Australian medical device firm Simavita develops 'electronic diaper' featuring small electronic sensor placed on an adult incontinence pad to detect urinary discharge
December 3, 2013
(Australian Associated Press)
– Australian medical device firm Simavita says its "electronic diaper" can help reduce the unpleasantness of incontinence management in nursing homes and make it less expensive.
The company has developed a small electronic sensor that is placed on an aged care resident's incontinence pad to detect urinary discharge.
Data from the sensor is then analysed using special computer software, enabling carers to build an accurate profile of the resident's continence - a "live bladder chart".
The chart is generated during the 72-hour assessment period that aged persons undergo when they enter long-term care facilities and is used as an aid for their future care.
"The live bladder chart completely changes the way we manage that person (resident) and their care," Simavita chief executive Philippa Lewis told AAP.
The live bladder chart helps a carer determine what makes the resident want to discharge urine.
For example, it could be a positional change for the resident such as being lifted up from a chair and walked to the dining room.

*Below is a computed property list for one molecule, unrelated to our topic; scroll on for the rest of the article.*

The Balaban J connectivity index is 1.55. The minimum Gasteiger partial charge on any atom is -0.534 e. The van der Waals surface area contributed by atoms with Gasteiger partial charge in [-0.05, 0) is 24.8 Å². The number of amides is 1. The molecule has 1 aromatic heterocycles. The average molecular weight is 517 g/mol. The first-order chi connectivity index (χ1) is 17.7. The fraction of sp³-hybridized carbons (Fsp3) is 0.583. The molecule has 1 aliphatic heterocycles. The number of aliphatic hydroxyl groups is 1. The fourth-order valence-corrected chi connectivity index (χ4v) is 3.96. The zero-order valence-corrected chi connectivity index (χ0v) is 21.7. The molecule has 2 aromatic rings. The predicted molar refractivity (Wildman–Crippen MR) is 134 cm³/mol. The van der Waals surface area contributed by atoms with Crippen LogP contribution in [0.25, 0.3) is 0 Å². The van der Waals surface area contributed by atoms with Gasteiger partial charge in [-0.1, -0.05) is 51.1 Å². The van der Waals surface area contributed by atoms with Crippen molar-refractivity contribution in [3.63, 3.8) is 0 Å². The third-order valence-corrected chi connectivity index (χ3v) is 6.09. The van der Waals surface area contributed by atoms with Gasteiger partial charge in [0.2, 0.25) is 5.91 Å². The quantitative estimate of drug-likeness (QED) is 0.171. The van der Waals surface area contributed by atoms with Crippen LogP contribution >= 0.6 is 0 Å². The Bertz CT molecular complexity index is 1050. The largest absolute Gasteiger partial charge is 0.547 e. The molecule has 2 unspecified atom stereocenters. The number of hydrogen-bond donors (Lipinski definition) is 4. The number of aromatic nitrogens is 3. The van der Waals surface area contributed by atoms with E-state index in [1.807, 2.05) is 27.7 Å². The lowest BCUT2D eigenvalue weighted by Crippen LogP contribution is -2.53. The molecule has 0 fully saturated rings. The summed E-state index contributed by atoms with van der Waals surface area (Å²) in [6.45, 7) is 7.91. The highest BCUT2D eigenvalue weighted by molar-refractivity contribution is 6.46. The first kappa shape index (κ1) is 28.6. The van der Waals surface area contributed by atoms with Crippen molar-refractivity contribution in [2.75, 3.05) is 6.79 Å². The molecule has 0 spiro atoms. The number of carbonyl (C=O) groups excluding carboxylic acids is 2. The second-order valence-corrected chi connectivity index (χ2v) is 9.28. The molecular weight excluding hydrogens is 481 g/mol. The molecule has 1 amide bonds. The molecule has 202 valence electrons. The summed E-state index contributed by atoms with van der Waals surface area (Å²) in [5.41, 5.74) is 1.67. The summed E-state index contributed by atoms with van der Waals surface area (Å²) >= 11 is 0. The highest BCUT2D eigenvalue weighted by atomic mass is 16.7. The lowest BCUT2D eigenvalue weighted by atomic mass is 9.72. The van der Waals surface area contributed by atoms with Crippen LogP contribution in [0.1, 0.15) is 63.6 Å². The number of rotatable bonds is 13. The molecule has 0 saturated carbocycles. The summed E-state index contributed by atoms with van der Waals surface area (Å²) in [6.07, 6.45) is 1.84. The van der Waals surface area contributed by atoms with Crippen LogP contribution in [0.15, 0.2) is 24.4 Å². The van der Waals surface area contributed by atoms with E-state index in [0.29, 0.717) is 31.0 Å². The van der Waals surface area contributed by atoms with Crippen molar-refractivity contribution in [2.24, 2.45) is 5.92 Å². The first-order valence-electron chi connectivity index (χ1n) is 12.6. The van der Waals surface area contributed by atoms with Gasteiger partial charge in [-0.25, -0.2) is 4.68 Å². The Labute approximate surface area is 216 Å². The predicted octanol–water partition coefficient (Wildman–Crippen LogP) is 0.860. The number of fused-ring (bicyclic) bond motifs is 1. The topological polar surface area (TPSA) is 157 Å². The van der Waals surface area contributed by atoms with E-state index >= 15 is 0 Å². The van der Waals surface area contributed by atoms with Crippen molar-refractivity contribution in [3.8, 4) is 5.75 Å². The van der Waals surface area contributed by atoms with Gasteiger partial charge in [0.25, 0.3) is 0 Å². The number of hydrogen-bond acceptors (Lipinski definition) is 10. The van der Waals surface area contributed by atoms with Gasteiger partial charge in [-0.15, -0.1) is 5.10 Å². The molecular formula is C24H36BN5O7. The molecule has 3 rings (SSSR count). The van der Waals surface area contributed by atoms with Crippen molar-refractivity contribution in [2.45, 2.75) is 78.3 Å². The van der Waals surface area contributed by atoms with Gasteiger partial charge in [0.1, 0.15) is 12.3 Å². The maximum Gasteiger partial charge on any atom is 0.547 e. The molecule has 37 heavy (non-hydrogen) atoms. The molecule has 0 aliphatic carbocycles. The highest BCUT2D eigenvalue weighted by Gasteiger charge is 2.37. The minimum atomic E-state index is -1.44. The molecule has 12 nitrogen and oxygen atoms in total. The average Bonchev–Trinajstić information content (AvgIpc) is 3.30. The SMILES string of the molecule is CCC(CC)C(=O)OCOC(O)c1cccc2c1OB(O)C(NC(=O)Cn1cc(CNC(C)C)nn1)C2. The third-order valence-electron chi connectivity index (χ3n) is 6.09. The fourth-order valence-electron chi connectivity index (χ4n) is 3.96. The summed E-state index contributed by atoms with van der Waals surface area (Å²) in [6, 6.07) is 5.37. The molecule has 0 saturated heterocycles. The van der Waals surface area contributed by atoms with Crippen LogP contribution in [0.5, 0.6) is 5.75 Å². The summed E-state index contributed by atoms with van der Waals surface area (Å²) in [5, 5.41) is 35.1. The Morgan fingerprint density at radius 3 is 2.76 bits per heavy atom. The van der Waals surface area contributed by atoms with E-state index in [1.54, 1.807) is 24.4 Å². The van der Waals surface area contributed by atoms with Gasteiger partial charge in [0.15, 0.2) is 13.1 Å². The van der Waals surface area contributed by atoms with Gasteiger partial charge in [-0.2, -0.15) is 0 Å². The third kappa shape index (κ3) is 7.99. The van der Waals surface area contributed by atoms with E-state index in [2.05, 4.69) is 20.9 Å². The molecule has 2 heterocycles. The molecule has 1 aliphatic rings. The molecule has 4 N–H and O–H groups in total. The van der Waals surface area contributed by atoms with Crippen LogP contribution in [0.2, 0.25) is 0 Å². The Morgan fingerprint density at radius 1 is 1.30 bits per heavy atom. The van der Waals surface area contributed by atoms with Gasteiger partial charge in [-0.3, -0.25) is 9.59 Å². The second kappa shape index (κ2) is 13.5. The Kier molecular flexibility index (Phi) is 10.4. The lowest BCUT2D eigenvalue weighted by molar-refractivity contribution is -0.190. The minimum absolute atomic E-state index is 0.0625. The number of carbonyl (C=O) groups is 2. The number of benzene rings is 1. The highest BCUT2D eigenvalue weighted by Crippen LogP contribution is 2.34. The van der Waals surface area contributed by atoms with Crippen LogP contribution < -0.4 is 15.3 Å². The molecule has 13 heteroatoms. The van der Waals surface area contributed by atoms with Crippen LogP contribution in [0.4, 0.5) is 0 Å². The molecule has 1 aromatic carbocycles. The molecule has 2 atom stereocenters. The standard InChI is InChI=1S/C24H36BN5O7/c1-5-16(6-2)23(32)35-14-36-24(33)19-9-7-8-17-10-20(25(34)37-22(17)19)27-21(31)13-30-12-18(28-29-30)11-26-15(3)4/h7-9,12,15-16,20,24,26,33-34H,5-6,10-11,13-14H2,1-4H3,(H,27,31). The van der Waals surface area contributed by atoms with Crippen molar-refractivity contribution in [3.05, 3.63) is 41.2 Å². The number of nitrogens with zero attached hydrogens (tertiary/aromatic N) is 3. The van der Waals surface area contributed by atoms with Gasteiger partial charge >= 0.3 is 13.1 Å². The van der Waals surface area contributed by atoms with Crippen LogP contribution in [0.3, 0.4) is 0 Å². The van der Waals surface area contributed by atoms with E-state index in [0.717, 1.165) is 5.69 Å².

The live bladder chart also indicates the general timing and frequency of urinary discharge, which Ms Lewis said was quite regular amongst aged care residents given the fairly standard pattern that their lives in care followed.
Current manual methods of incontinence management require carers to check and change a resident's incontinence pads every few hours, which is often unnecessary and provides no evidence-based data.
It is also an undignified invasion of the resident's privacy; unpleasant, labour-intensive and time-consuming for carers; and expensive in terms of staff requirements and the volume of pads that the aged care facility consumes.
Ms Lewis said that in Australia, carers could take a resident to the toilet four to eight times a day, and in the US, 10 to 12 times a day - even if the resident did not need to go.
More than 25 per cent of labour costs in aged care facilities were being deployed just for continence management.
Simavita is about to start trading on the Toronto Stock Exchange ventures market in Canada and hopes to also list on the Australian Securities Exchange, in January 2014.
Simavita recently raised $14 million to help it market its product in the big North American aged care market, which is potentially worth around $1 billion in the US alone.
(c) 2013 Australian Associated Press
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